During the long, dramatic lead-up to special prosecutor Patrick Fitzgerald's anticlimactic indictment of I. Lewis "Scooter" Libby, the left was getting electric with anticipation. On some of the more prominent Internet sites, liberal bloggers even started calling the expected thunderclap of justice "Fitzmas" - as in Merry Fitzmas, Fitzmastime is here, and so on.
After Fitzgerald's press conference, however, the prosecutor's office ought to have handed out official "All I Got For Fitzmas Was This Lousy T-Shirt" apparel. That way, Sen. Reid could have handed them out for his closed-door hissy fit on Tuesday.
One does not want to proclaim, with John Kerryesque gravity, that the future is still unknown. (Yes, that's why they call it "the future.") But it sure looks to me like this investigation is going nowhere. And judging from Senate Democrats' desperate attempt to make every day Fitzmas, they think so, too.
Let's go over the indictments as quickly as we can. First, Scooter Libby, the vice president's chief of staff and an aide to the president, allegedly lied to investigators and the grand jury about phone conversations he had in response to the Fitzgerald investigation. Libby claims he's completely innocent.
Second . oh wait, there is no second. That's it. The five indictments are all variations of the same charge. Fitzgerald claims Libby lied on multiple occasions, requiring multiple indictments. Libby claims he told the truth on multiple occasions. If Libby's lying about that, he should go to jail.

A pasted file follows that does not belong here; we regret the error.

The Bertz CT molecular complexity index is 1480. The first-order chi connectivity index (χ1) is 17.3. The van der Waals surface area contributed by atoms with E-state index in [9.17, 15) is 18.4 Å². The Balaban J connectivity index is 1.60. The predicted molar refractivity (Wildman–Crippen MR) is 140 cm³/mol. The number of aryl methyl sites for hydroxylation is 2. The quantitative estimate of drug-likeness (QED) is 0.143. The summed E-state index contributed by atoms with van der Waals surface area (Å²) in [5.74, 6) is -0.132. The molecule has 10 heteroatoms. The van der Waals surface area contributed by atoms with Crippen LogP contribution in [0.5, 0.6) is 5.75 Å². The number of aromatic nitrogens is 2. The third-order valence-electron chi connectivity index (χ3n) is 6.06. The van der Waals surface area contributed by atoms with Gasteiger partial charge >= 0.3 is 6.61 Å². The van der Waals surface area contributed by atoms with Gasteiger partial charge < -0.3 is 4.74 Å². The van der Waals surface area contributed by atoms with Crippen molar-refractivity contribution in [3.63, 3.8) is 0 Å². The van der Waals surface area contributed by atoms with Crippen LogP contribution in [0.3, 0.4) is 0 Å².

But whatever the truth may be in Libby's case, it offers absolutely nothing by way of corroboration that Bush "lied us into war." It reveals nothing about who the original leaker of Valerie Plame's identity was. The indictments provide no foundation for the preening martyrdom Joseph Wilson is wrapping himself in.
Let's take these one at a time. This saga begins when former Ambassador Joe Wilson took to the pages of the New York Times in 2003 to lambaste the administration for saying Iraq had sought uranium "yellowcake" in Africa. Wilson had been sent to Niger by the CIA to investigate the matter and came to conclusions at variance with the administration's yellowcake story. After peddling his opinions to journalists on background, Wilson picked up his own pen and attacked Bush for citing the Africa connection in his State of the Union address.
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